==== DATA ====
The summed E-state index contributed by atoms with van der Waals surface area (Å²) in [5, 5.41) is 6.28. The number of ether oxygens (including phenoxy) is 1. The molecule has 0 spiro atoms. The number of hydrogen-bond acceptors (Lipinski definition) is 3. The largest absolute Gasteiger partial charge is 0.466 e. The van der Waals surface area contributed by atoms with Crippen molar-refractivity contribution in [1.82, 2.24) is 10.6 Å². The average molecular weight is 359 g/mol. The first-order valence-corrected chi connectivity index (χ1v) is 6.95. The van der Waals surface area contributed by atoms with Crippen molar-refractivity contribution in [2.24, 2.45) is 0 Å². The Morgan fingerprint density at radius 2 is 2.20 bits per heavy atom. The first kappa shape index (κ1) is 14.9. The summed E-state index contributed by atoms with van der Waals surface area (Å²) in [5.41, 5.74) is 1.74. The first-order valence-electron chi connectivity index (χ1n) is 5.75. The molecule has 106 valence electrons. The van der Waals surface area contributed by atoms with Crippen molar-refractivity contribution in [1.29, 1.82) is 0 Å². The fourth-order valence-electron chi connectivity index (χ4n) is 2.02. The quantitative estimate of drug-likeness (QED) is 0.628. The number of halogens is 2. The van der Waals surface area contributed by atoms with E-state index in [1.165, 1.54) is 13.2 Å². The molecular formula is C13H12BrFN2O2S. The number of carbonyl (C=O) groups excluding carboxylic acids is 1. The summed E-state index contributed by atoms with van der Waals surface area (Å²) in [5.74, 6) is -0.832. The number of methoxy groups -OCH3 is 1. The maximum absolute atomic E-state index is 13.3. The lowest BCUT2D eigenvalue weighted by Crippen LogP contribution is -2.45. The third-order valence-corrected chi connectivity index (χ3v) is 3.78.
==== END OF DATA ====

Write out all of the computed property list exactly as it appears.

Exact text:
The summed E-state index contributed by atoms with van der Waals surface area (Å²) in [5, 5.41) is 6.28. The number of ether oxygens (including phenoxy) is 1. The molecule has 0 spiro atoms. The number of hydrogen-bond acceptors (Lipinski definition) is 3. The largest absolute Gasteiger partial charge is 0.466 e. The van der Waals surface area contributed by atoms with Crippen molar-refractivity contribution in [1.82, 2.24) is 10.6 Å². The average molecular weight is 359 g/mol. The first-order valence-corrected chi connectivity index (χ1v) is 6.95. The van der Waals surface area contributed by atoms with Crippen molar-refractivity contribution in [2.24, 2.45) is 0 Å². The Morgan fingerprint density at radius 2 is 2.20 bits per heavy atom. The first kappa shape index (κ1) is 14.9. The summed E-state index contributed by atoms with van der Waals surface area (Å²) in [5.41, 5.74) is 1.74. The first-order valence-electron chi connectivity index (χ1n) is 5.75. The molecule has 106 valence electrons. The van der Waals surface area contributed by atoms with Crippen molar-refractivity contribution in [1.29, 1.82) is 0 Å². The fourth-order valence-electron chi connectivity index (χ4n) is 2.02. The quantitative estimate of drug-likeness (QED) is 0.628. The number of halogens is 2. The van der Waals surface area contributed by atoms with E-state index in [1.165, 1.54) is 13.2 Å². The molecular formula is C13H12BrFN2O2S. The number of carbonyl (C=O) groups excluding carboxylic acids is 1. The summed E-state index contributed by atoms with van der Waals surface area (Å²) in [5.74, 6) is -0.832. The number of methoxy groups -OCH3 is 1. The maximum absolute atomic E-state index is 13.3. The lowest BCUT2D eigenvalue weighted by Crippen LogP contribution is -2.45. The third-order valence-corrected chi connectivity index (χ3v) is 3.78.